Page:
Jay Nicolas Sario: Interview

By Jeff Walsh

I was surprised to find out that, despite watching the show for many years, I've never interviewed a Project Runway contestant for Oasis before. This year, I was interested to talk with Jay Nicholas Sario, who lives in San Francisco, works for The Gap, and as of this writing, is still going strong on the show. We set up the interview recently through the show's publicist, only to discover that we work within a block of one another. Jay jumped on the phone call just as my automated corporate teleconference voice announced that the call was being recorded. He immediately jumped in.

Oh no... I'm nervous!

But there's no video?! They video'd you on Project Runway. This is just audio and it's not even going to be broadcast.


So, we were interested in getting you in Oasis. It's a gay youth site, if you checked it out. It's been around since 1995, and we already featured Tim Gunn before, but I think you're the first Project Runway contestant that we've had.

Is it OK if I'm straight? I'm not gay.

Uhh... you might want to talk to the Lifetime people, because their site seems to think you're gay, with a male partner, who wants kids in 10 years. So there's a little confusion there.


So, is this a dream of yours to be on the show? Have you been wanting to be on it since season one, season two?

It's funny, because when it first came out I didn't have cable, and one of my roommates was talking about the show when season one aired. He kept talking about Project Runway, and I was like, 'What is he talking about?' So, I finally got to see the first episode. It was a rerun, and I went to my friend's house, and I watched it and thought, 'Wow, this is a really interesting show.'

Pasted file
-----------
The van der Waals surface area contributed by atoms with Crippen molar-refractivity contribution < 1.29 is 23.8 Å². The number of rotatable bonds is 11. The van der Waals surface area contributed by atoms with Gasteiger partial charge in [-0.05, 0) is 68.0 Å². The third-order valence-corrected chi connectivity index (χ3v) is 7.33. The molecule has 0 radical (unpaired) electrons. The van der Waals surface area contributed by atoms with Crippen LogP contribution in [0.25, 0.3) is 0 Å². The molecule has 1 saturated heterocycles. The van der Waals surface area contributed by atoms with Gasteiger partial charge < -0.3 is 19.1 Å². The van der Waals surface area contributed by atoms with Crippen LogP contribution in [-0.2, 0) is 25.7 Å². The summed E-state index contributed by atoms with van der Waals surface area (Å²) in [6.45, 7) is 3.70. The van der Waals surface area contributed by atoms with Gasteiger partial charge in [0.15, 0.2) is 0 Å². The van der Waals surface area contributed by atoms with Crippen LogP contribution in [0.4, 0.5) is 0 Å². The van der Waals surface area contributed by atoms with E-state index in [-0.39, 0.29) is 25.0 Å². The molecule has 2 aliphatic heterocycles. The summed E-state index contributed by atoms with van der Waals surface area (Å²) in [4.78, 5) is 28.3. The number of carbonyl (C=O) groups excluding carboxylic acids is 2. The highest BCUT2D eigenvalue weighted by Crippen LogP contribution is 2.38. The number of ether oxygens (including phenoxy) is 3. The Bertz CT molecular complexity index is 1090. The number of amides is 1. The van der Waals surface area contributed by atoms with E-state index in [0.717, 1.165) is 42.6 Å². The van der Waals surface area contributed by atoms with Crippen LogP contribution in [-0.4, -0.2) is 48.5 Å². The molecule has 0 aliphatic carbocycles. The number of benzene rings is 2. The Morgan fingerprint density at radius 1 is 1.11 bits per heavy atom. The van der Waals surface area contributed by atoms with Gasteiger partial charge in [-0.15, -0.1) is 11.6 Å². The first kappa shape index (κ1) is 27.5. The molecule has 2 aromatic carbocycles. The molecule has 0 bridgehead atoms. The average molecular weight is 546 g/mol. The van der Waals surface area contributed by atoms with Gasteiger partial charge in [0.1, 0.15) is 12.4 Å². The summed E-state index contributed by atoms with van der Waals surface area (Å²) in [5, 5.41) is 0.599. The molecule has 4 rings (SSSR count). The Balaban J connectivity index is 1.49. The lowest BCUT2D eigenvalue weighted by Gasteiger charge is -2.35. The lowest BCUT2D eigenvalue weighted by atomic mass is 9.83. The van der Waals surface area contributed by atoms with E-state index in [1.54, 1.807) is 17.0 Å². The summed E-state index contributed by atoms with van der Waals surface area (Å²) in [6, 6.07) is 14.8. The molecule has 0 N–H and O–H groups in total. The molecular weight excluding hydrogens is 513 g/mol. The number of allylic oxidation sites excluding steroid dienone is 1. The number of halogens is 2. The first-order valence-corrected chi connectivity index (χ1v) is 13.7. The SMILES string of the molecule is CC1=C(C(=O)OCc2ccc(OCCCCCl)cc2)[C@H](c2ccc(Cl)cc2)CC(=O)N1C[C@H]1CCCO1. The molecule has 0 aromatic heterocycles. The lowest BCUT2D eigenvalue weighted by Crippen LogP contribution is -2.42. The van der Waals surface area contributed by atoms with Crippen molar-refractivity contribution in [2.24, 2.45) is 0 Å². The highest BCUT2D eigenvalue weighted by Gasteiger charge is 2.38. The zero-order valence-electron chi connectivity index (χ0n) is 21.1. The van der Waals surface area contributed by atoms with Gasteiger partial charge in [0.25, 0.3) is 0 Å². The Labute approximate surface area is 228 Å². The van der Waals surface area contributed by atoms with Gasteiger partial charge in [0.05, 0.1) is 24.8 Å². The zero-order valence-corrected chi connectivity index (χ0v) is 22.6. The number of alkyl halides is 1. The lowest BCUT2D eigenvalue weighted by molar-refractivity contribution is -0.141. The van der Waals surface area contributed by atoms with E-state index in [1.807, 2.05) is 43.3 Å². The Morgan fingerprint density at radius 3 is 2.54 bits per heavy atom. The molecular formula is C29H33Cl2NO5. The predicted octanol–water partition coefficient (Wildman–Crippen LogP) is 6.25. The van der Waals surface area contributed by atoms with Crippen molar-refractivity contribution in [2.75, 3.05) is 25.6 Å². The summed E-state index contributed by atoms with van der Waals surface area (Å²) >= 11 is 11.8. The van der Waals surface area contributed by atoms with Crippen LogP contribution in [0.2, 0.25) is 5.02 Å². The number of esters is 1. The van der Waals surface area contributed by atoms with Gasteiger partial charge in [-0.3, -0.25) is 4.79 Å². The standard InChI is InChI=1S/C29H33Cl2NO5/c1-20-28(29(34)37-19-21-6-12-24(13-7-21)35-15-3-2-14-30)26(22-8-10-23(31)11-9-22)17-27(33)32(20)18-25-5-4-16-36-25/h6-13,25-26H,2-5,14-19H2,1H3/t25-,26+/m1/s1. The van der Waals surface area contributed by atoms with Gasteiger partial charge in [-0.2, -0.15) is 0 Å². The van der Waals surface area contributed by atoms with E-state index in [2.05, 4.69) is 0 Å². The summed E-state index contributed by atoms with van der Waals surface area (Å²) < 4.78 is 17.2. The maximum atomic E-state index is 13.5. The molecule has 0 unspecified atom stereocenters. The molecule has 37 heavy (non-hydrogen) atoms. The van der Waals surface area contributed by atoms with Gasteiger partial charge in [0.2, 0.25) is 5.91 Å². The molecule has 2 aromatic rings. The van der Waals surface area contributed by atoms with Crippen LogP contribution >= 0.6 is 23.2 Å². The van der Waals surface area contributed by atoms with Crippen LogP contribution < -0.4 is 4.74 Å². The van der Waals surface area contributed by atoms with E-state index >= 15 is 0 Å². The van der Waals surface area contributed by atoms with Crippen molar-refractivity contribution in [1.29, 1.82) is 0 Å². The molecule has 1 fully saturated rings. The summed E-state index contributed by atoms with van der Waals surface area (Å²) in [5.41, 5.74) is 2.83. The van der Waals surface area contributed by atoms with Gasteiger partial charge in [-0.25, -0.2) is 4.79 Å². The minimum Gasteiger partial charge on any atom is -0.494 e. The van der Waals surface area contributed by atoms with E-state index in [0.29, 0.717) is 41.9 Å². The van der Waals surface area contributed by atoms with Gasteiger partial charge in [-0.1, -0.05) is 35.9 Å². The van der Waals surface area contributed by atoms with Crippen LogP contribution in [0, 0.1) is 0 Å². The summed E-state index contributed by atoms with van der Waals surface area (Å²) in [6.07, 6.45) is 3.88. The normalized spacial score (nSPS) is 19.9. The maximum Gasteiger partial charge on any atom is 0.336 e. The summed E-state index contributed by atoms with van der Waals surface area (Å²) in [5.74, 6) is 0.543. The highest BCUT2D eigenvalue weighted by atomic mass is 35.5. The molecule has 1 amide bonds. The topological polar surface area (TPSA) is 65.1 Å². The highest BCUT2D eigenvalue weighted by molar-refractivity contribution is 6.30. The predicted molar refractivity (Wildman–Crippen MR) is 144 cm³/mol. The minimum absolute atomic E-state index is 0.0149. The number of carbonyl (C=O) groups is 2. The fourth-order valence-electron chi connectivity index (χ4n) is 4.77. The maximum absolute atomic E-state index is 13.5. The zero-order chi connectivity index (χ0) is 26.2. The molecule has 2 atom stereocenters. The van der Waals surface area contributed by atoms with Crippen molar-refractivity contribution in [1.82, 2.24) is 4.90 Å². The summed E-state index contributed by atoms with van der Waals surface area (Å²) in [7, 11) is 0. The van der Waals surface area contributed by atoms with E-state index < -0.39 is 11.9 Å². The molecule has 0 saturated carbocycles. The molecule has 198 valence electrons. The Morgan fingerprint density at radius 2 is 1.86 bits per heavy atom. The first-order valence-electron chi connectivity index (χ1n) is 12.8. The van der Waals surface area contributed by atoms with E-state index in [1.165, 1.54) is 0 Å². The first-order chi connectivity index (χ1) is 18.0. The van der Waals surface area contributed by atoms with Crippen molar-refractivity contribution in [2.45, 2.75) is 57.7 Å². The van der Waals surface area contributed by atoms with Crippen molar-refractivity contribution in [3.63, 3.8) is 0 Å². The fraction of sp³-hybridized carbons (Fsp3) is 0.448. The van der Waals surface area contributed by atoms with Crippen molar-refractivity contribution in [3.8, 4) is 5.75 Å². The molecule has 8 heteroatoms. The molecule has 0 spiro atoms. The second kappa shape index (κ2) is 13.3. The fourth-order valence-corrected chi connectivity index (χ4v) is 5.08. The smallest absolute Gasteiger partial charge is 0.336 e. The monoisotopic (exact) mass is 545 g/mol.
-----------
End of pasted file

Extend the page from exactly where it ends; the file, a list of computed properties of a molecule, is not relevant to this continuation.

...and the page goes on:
The fact that designers are competing against each other, and whoever's going to win wins $100,000 and a chance to show his or her collection at Bryant Park. That was so attractive to me, and appetizing. I was like, 'I want to be on that show. How do I get on that show?'

So, I started to work on my designs, because I never really worked as a fashion designer. I've always been sort of a stylist for The Gap, and I've been doing this job for nine years now. So, I made a few pieces, and I found out they were doing tryouts for the third season, so I flew to New York.

I made it as far as the second round, which is like 1 out of 10 people, and you go to the judging panel with Tim Gunn, Daniel Vosovic, and a representative for Elle Magazine, which is the magazine Nina Garcia worked for at that time.

I made it through the door, got to meet Tim Gunn and Daniel Vosovic, but they ended up hating my pieces, and I felt so devastated. I was like, 'I don't think I deserve to be in this show.'

They gave me very little feedback, but it meant a lot to me. They basically told me that my work looked unfinished, and like it was done very fast, in a rush. And I took that feedback and thought, 'Maybe they're right.' I gave myself two weeks to work on the portfolio I brought with me, and I thought of it very deeply and said to myself, 'One day, I'll make it on to that show.' I went back for tryouts for Season 7, and that's when they finally fell in love with the pieces I brought with me. They just gave me amazing praise and it felt good.

On your bio, it says you knew you wanted to be involved in fashion at age 11. How does that manifest itself at age 11?

I think when you're gay in the Philippines, you automatically get into things... you can be a hairstylist, an actor or actress, or a designer. And, at 11, I had this passion for fashion. I remember drawing fashion illustrations, and they were not that great. They were like stick figures with garments that did not make sense on them, and I just continued to do that and I got really, really good at it, as I drew very often.

At 11, that was probably sixth or fifth grade, back home in the Philippines, and I just sketched and sketched. And then when I went to high school, in my junior or senior year, I ended up designing the whole entire campus's prom dress, like all the girls came up to me and asked me to design their prom dress. It was kind of this entire collection that I created, but I didn't sew it. I sent the girls to a seamstress I know, and she sewed all the pieces I designed.